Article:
The Last Days of Chazen China

After a packed Thursday, including an evening alumni cocktail event overlooking the Bund, Friday was our last day of company visits.

Our first stop, Sequoia Capital, needs no introduction. As we walked pass the “Wall of Fame,” which included Paypal, Google, and Apple, we gathered around the conference room to hear Trency Gu eloquently describe the differences between Sequoia US and Sequoia China and TMT and healthcare investing. Unlike the US fund, Sequoia China does not exclusively invest in TMT; it also invests in healthcare, consumer, and industrials. While describing the healthcare investments, Ms. Gu said, “China is very good at the basic research science, but there are major gaps from basic science to translation into application and commercialization. China needs to put more effort into filling that gap, we need to get better at tech transfer.” This gap provides ample investment opportunity for Ms. Gu and Sequoia. After a moment for viewing pictures along the wall of fame, we thanked Ms. Gu for her time and traveled to our last group lunch.

Throughout the whole trip, the members of the Chazen group often found ourselves saying “Why don’t we do this in America,” or “We should bring this back home.” One of our favorites was the mass utilization of Lazy Susans. A Lazy Susan is welcoming in its efficiency, beautiful in its simplicity, and stunning in its functionality. Intellectual conversations are not interrupted by “Alex, can you pass the hoisin sauce?” or “Alex, can you pass the dumplings?” People are not embarrassed to eat the last piece of spicy Szechuan chicken because it is in Ernie’s reach zone, they can merely swirl the Lazy Susan and grab that piece of chicken. Ok, my ode to the Lazy Susan is now complete, had to share.

After lunch, we split into two group for a visit at iZhaohu. One group went to the corporate office and the other went to a care home. At the corporate office, we entered a room filled with flat screens tracking accident rates, the movement of elderly, morning wake up times, and various other metrics. We were shown IoT enabled home furniture and beds to track such metrics, the bed included an “Alexa” like screen that talked to senior citizens. We were impressed by the integration of AI and by all the technical advances on display. During the Q&A sessions we were told many of the objects shown in the promotional videos and in person were merely concepts and yet to be fully integrated. We were also informed that iZhaohu was able to grow from a handful to 70 locations in less than five years because the government provided cheap or free land/housing—another example of the intertwinement of government and private enterprises.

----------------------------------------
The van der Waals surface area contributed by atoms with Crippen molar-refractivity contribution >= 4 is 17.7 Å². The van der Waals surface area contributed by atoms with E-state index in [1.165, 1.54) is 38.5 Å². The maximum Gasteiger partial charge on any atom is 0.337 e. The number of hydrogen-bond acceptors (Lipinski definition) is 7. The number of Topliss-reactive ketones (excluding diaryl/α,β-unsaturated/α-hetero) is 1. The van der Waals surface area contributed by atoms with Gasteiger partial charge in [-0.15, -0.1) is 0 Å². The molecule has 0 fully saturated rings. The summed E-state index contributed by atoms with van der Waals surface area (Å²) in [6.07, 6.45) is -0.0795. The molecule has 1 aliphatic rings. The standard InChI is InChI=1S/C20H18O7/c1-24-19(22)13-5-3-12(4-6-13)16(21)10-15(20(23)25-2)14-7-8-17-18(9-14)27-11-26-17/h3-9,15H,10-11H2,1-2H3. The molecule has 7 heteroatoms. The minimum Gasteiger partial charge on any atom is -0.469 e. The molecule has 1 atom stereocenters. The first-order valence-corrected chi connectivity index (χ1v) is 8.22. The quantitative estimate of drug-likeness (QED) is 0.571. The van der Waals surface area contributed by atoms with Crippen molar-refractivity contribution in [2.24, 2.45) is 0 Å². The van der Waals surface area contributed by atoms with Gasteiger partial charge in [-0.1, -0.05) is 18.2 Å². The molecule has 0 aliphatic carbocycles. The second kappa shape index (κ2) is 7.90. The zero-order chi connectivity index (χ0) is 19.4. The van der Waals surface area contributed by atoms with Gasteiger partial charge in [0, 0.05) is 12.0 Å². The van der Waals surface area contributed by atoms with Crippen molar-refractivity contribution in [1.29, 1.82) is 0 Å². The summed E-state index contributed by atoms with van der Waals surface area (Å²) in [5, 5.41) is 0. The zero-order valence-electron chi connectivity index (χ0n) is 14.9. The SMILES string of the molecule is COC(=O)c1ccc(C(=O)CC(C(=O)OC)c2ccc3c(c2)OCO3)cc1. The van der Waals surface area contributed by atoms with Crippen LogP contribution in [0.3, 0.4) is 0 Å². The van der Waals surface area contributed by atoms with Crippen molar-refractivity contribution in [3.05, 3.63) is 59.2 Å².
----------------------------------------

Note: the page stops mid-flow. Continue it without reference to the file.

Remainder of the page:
The two Chazen groups switched, and my group was off to the care home to see how much of the technology was implemented. The home is a short-term care facility for the elderly with injuries or those whom need monitoring for three to six months. As we walked through the facility, we saw vast similarities with US care facilities. The home was not for the mases, it was for those that could afford luxury. We were disappointed to see that many of the “wow” aspects of the videos were merely promotional and not implemented. Clearly iZhaohu has valuable ideas and technology, but implementation is not the norm. We look forward to following the iZhaohu story and someday adding their technological ideas to the list of “we should bring this to the US.”

At the end of the iZhaohu tour, we had a goodbye dinner for our fearless faculty advisor, Lorraine Marchand. Afterwards, it was time to entrench ourselves in the local culture and blow off some steam. We went out on the town and bonded as a group on the dancefloor and later in room 1012 over some late-night snacks. The next morning, a thin crew went sightseeing, but in the afternoon, almost everyone came to the lobby of the Shanghai Tower for the 45.8 mph elevator ride to the 118th floor observatory, 1791 feet in the air. We were fortunate that the smog and clouds were gone that day and we could see far into the distance. This was the last planned group event; standing on top of the world’s second largest building was a great way to conclude a wonderful trip.

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